In 2012, the artist that is reminding us of what made early rock and roll great is JD McPherson. A former school teacher and punk rocker from Oklahoma, McPherson found his voice when he abandoned punk for the sound of 1958, recording "Signs and Signifiers" in glorious analog.
Brandi Carlile's greatest gift is that she is an exquisite singer. She can be tough and she can be tender with ease. Her vocals are never forced. She is always in her comfort zone, without all the vocal gymnastics of many of today's pop stars.
Coming from 14 years of hard work and dedication to their music and their fans, Metric has a career that stands out against their indie rock peers. Their new album "Synthetica" exposes a darker side of Metric's sound and lyrics.
For me, their talent jumps out of the radio no matter which song off this album that we play. But the true pleasure of this band is found in sitting with the whole album and giving it a deep listen. It rewards your presence -- it is real and authentic.
The collective is back with their sophomore release "Here," and many people will probably listen to it hoping to hear another "Home." There's no way of knowing yet, but what the album does give us is a more introspective Edward Sharpe and The Magnetic Zeros digging into their spiritual side.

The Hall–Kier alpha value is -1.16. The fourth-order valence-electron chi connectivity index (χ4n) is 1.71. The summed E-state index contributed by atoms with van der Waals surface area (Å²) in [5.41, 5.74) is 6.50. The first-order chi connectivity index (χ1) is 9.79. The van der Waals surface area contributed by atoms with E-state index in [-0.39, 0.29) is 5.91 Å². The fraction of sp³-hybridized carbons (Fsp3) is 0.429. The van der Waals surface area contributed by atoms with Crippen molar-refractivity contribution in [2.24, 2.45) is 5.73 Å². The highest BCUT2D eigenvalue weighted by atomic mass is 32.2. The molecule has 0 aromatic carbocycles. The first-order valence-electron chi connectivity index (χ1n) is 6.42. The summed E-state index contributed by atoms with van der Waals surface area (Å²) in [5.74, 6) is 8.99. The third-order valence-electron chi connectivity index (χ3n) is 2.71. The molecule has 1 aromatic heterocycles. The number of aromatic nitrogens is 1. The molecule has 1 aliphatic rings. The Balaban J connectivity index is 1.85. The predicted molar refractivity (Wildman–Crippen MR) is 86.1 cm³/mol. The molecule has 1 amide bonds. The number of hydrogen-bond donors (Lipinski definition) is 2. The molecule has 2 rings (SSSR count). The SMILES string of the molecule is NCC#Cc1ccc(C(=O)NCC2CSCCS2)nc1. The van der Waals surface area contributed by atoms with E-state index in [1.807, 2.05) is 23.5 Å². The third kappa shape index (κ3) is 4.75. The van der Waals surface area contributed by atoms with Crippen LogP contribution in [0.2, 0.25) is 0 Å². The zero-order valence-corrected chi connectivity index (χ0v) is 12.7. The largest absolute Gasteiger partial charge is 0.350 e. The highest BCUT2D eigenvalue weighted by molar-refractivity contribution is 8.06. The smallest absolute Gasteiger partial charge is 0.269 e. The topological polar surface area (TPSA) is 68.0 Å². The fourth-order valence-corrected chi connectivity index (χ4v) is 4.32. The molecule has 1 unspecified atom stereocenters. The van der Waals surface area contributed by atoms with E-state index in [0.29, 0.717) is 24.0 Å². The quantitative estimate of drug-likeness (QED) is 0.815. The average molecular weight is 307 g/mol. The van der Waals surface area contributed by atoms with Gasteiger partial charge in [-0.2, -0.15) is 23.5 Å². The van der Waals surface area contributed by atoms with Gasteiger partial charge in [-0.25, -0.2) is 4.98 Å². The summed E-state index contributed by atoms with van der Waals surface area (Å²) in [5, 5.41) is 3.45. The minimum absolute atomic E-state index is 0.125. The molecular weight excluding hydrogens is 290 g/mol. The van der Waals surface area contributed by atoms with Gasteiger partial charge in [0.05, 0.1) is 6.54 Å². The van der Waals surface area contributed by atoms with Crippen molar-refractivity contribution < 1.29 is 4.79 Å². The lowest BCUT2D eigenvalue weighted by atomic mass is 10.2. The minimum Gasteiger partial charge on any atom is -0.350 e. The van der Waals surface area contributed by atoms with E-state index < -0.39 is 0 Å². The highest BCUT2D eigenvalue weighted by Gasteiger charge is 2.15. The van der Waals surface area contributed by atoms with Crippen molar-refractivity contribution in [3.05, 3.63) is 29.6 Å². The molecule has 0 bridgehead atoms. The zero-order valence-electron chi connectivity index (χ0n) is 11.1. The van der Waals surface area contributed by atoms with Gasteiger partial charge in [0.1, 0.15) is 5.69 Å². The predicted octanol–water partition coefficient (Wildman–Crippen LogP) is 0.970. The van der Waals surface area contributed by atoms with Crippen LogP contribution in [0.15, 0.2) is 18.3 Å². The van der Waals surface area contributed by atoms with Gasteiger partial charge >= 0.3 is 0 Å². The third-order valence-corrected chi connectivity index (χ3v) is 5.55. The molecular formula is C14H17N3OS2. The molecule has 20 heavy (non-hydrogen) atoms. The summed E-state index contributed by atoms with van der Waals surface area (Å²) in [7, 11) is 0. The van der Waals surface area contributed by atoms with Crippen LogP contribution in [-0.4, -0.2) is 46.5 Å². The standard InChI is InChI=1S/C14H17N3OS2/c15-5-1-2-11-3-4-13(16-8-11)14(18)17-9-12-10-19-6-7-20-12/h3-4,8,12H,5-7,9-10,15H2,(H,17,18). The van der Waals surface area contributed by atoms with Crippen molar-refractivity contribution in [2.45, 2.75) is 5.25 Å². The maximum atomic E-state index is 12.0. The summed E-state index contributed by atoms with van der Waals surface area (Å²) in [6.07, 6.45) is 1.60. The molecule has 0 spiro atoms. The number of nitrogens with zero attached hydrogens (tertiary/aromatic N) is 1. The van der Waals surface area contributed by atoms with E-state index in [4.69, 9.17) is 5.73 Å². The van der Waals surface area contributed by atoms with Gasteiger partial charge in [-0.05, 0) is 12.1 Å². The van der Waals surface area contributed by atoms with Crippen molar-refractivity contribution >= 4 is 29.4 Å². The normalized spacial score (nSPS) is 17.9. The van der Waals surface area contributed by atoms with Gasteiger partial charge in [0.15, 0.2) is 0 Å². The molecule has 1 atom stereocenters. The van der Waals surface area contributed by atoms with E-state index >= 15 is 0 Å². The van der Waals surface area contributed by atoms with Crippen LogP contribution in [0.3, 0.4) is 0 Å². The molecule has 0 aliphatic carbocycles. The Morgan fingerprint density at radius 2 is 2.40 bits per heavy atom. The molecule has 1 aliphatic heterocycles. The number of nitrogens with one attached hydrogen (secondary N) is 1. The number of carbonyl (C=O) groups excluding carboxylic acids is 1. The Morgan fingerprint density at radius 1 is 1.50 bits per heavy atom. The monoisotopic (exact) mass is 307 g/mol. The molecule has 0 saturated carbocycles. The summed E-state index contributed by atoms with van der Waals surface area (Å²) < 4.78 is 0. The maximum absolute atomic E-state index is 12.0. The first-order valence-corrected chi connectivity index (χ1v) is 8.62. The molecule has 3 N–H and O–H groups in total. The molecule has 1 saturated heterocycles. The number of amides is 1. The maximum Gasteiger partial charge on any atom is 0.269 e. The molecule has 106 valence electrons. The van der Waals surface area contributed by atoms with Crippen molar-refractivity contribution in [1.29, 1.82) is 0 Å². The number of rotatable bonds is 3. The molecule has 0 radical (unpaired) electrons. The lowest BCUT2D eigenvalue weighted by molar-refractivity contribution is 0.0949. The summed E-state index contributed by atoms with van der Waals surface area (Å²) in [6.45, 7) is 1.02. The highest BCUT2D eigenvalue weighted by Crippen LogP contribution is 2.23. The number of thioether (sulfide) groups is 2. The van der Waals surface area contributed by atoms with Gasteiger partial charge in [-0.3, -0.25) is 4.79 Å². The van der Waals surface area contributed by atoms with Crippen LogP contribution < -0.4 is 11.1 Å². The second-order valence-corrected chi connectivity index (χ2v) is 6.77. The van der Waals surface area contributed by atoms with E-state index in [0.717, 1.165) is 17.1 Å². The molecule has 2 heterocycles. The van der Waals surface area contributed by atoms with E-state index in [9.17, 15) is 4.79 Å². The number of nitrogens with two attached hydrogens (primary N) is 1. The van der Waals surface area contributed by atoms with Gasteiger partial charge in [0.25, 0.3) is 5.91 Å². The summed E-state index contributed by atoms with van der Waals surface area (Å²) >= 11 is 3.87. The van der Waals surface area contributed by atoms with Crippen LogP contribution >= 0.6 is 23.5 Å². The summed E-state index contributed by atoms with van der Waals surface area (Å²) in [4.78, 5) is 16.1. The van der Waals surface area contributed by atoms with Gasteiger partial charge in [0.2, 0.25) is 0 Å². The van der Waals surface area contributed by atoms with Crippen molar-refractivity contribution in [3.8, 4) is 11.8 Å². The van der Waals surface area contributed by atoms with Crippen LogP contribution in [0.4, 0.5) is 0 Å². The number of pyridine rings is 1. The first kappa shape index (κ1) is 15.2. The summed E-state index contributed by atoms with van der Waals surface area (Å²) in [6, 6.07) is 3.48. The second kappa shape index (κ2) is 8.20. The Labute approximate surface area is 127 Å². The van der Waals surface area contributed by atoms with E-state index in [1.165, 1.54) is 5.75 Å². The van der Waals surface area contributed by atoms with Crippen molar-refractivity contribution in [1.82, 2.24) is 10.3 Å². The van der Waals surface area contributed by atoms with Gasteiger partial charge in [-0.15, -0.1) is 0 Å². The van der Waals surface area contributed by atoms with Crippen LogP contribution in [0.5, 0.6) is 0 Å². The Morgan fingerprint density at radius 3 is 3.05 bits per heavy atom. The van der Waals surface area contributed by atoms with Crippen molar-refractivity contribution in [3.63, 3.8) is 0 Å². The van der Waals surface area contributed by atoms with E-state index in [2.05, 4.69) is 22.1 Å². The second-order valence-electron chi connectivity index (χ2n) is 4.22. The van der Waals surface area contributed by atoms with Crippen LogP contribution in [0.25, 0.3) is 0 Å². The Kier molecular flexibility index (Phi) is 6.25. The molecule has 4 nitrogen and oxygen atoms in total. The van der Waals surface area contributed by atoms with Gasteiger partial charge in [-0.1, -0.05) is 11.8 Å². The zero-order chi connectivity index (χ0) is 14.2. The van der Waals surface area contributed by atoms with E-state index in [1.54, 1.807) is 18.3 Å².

The Only Place isn't just an improvement on Best Coast's debut; it's a harsh reminder that it's a steep fall from grace when you start out as a darling of the indie music blogs. Like Weezer's "Pinkerton," this album can't and won't be fully appreciated until fans and critics have their chance to deliver some initial hipster backlash.
I love this quote from the band regarding the sound and texture of the record: "We wanted the louder stuff to sound cranky." Oh, it does. Even the tiniest moments of silence have a buzz and a darkness about them.
He's been called his generation's Cole Porter, and that seems about right. After all, I've never felt there to be a sense of time in his compositions. To be able to make timeless music that's still as strong on melody as his is a wonderful (and uniquely Rufus) accomplishment.
Jack White is no stranger to making records. From The White Stripes to The Raconteurs, to The Dead Weather and producing records for Loretta Lynn and Wanda Jackson, he's become a music icon and an admired guitar player. Until now, we've experienced Jack White's trademark sound and vocal style through his various projects and bands. After all this time, he's finally made a record under his own name. It's his debut, solo full-length album "Blunderbuss."